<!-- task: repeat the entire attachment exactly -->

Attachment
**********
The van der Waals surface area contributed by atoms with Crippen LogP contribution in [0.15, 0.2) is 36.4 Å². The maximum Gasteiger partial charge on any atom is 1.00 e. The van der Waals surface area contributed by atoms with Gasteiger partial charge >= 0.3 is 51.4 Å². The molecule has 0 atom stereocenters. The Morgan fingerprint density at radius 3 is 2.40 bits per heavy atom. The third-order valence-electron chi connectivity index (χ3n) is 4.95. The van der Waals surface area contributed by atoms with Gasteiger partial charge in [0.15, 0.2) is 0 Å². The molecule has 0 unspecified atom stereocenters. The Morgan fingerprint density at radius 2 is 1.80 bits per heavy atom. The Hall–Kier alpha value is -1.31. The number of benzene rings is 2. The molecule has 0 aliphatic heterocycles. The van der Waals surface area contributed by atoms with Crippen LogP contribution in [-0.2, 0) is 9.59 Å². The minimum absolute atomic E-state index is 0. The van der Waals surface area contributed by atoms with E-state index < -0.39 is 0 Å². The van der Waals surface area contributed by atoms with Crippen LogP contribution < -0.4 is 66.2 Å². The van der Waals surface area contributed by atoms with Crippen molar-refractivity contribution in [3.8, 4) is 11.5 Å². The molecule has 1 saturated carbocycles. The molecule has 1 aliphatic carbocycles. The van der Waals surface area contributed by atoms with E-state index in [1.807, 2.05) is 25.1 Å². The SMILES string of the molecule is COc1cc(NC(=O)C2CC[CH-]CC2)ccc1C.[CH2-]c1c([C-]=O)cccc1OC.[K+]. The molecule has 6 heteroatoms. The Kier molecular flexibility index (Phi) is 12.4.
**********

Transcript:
The van der Waals surface area contributed by atoms with Crippen LogP contribution in [0.15, 0.2) is 36.4 Å². The maximum Gasteiger partial charge on any atom is 1.00 e. The van der Waals surface area contributed by atoms with Gasteiger partial charge >= 0.3 is 51.4 Å². The molecule has 0 atom stereocenters. The Morgan fingerprint density at radius 3 is 2.40 bits per heavy atom. The third-order valence-electron chi connectivity index (χ3n) is 4.95. The van der Waals surface area contributed by atoms with Gasteiger partial charge in [0.15, 0.2) is 0 Å². The molecule has 0 unspecified atom stereocenters. The Morgan fingerprint density at radius 2 is 1.80 bits per heavy atom. The Hall–Kier alpha value is -1.31. The number of benzene rings is 2. The molecule has 0 aliphatic heterocycles. The van der Waals surface area contributed by atoms with Crippen LogP contribution in [-0.2, 0) is 9.59 Å². The minimum absolute atomic E-state index is 0. The van der Waals surface area contributed by atoms with E-state index < -0.39 is 0 Å². The van der Waals surface area contributed by atoms with Crippen LogP contribution < -0.4 is 66.2 Å². The van der Waals surface area contributed by atoms with Crippen molar-refractivity contribution in [3.8, 4) is 11.5 Å². The molecule has 1 saturated carbocycles. The molecule has 1 aliphatic carbocycles. The van der Waals surface area contributed by atoms with E-state index in [1.807, 2.05) is 25.1 Å². The SMILES string of the molecule is COc1cc(NC(=O)C2CC[CH-]CC2)ccc1C.[CH2-]c1c([C-]=O)cccc1OC.[K+]. The molecule has 6 heteroatoms. The Kier molecular flexibility index (Phi) is 12.4.